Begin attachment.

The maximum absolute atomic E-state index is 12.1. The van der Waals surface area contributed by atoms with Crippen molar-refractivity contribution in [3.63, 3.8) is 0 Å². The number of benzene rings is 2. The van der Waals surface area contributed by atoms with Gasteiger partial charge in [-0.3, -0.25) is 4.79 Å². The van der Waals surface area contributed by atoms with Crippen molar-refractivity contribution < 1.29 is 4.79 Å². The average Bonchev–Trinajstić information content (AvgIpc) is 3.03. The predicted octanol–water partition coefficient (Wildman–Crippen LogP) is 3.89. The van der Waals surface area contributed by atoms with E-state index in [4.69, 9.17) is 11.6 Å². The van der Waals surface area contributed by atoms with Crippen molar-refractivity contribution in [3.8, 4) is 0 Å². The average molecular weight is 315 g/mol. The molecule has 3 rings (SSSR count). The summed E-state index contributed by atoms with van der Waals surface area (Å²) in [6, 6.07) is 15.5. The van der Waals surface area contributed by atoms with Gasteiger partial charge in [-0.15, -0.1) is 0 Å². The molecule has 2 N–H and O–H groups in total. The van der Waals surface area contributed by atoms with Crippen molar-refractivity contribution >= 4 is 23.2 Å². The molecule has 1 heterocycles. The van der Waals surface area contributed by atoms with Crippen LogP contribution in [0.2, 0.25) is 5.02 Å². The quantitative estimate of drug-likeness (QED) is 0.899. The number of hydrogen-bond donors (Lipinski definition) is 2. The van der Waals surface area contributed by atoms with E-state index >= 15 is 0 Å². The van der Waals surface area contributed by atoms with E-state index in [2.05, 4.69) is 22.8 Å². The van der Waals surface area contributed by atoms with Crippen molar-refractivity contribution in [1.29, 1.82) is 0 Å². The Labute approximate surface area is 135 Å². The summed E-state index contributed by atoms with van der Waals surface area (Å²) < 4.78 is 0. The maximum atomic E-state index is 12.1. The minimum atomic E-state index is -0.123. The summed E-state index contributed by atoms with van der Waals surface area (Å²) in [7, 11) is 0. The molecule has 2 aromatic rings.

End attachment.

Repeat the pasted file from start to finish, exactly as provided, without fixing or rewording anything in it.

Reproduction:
The maximum absolute atomic E-state index is 12.1. The van der Waals surface area contributed by atoms with Crippen molar-refractivity contribution in [3.63, 3.8) is 0 Å². The number of benzene rings is 2. The van der Waals surface area contributed by atoms with Gasteiger partial charge in [-0.3, -0.25) is 4.79 Å². The van der Waals surface area contributed by atoms with Crippen molar-refractivity contribution < 1.29 is 4.79 Å². The average Bonchev–Trinajstić information content (AvgIpc) is 3.03. The predicted octanol–water partition coefficient (Wildman–Crippen LogP) is 3.89. The van der Waals surface area contributed by atoms with E-state index in [4.69, 9.17) is 11.6 Å². The van der Waals surface area contributed by atoms with Crippen molar-refractivity contribution in [3.8, 4) is 0 Å². The average molecular weight is 315 g/mol. The molecule has 3 rings (SSSR count). The summed E-state index contributed by atoms with van der Waals surface area (Å²) in [6, 6.07) is 15.5. The van der Waals surface area contributed by atoms with Gasteiger partial charge in [-0.15, -0.1) is 0 Å². The molecule has 2 N–H and O–H groups in total. The van der Waals surface area contributed by atoms with Crippen molar-refractivity contribution >= 4 is 23.2 Å². The molecule has 1 heterocycles. The van der Waals surface area contributed by atoms with Crippen LogP contribution in [0.2, 0.25) is 5.02 Å². The quantitative estimate of drug-likeness (QED) is 0.899. The number of hydrogen-bond donors (Lipinski definition) is 2. The van der Waals surface area contributed by atoms with E-state index >= 15 is 0 Å². The van der Waals surface area contributed by atoms with E-state index in [2.05, 4.69) is 22.8 Å². The van der Waals surface area contributed by atoms with Crippen molar-refractivity contribution in [1.29, 1.82) is 0 Å². The Labute approximate surface area is 135 Å². The summed E-state index contributed by atoms with van der Waals surface area (Å²) < 4.78 is 0. The maximum atomic E-state index is 12.1. The minimum atomic E-state index is -0.123. The summed E-state index contributed by atoms with van der Waals surface area (Å²) in [7, 11) is 0. The molecule has 2 aromatic rings.